At Jesse’s expression, George said, “But it was a good move otherwise,” which was an error, because then Jesse remembered the skunk.

“What about the skunk?” Jesse said suspiciously.

“Haven’t you ever noticed that if you speak respectfully to creatures they respond better?” George asked, in his greasy, self-flattering voice. In a more sensible tone, he said, “I don’t know what happened.  I expected to get sprayed, which would have been inconvenient; it didn’t run off at my command.”

“So. Nothing could be proven either way,” Jesse said.

“Please don’t tell me you think I have magical command over animals?” George said in disbelief.  “I mean,” he said, and you could see him warming up to the idea,“if I could do that I’d be at the track, don’t you think? And it’s been ages since I watched the wiener dog races,” he added fretfully.

“You don’t need the money,” Jesse said, and his jealousy was plain.

“Maybe I need the experience of spending it,” George said.

For a second Jesse thought of punching him hard in the face, but a few months’ experience watching George deal with jackasses left him in no doubt what such an attempt would yield.

“Jesus Christ,” said Jesse.  “Did you wake up last year in a cave, ignorant of the ways of ‘spending money’?”

“It was a castle,” George said helpfully. “In Romania, in Transylvania actually. The castle basement to be honest, and it wasn’t last year, it was,” deep breath, “a while ago.”

There might be truth mixed in with the lies.  George had so much ‘give’ to him.  No matter how hard you pushed or pulled, he would not move in any direction but where he wanted to go.

Jesse lashed out.

“You know,” he said, “It seems pretty obvious you were raised in an abusive home.”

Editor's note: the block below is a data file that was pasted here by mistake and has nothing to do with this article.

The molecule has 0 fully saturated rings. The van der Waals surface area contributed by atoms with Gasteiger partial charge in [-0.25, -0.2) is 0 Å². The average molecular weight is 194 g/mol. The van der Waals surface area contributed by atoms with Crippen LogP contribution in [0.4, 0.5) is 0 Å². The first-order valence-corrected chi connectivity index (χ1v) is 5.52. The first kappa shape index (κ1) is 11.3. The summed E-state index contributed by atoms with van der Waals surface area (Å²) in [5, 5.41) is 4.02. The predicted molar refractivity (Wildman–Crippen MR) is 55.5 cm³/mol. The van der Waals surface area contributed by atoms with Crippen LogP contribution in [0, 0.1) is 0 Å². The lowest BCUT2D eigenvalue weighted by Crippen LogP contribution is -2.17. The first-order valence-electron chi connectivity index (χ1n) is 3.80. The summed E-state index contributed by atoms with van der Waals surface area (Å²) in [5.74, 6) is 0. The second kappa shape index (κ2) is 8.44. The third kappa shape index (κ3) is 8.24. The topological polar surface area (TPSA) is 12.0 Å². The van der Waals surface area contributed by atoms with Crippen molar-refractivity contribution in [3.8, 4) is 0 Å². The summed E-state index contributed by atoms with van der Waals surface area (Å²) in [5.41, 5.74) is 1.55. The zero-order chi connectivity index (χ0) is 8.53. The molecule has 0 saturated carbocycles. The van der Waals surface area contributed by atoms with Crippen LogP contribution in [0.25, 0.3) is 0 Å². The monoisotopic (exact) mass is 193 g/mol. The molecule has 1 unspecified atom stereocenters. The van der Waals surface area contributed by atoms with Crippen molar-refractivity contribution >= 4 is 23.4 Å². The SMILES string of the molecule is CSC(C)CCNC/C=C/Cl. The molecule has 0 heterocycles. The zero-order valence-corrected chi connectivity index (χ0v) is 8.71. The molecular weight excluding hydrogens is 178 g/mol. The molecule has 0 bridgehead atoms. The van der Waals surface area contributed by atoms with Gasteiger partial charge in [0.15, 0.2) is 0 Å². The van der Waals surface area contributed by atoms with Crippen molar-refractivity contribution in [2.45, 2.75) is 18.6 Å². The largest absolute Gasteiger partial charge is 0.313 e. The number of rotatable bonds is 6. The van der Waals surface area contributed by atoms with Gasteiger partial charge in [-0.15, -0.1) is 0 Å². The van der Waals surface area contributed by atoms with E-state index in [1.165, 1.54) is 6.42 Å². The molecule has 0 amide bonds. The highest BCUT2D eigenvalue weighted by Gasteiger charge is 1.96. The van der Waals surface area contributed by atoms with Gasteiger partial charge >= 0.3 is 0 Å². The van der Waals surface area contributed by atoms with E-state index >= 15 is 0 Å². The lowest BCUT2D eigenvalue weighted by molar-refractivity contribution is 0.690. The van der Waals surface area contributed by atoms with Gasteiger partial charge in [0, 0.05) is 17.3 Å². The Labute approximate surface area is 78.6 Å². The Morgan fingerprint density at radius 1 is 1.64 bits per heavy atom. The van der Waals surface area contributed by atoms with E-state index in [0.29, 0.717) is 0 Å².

George looked at him.

Time seemed to sag into a hole and lodge there.

“Is it obvious?” he asked.

“Not right away,” Jesse replied, scarcely believing he’d landed another hit.  Then he asked the question yet again. “Why are you helping people move?”

“It’s very complicated, and any explanation would depend, for context, on a better understanding of my current situation.”

“It’s something illegal, isn’t it?” Jesse said.  He still couldn’t figure out what.

That barking laugh again. “Yes, but that’s not the sticking point.”

“That a fucking fact?” Jesse said, once again experiencing the strong desire to punch the living shit out of George. “What am I looking at? Conspiracy?”

“Conspiracy, while it has a certain ring to it, also implies the benefit of a jury trial,” George said.

“Jesus iced fucking Christ in a bucket. So, terrorism and treason?” Jesse asked, his voice swooping upward in an unmanly way. He felt sick and cold, thinking first that George was lying, and then that he was telling the truth, and then that he was telling the truth but that somehow he’d fix everything.  Jesse had watched him fix many situations, at least long enough to secure an escape route.

George said, voice wavering, “Well, no. Hang on, let me check the Criminal Code of Canada. I’ve got the app, you know.”

“Shit,” George said after a minute. With a great show of cheerfulness, he said.“Well, let’s hope it never comes to that.”

“What have you done?” Jesse said.

“It’s not what I’ve done,” George said. “It’s how it’ll be interpreted.”

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Born when atmospheric carbon was 316 PPM. Settled on MST country since 1997. Parent, grandparent.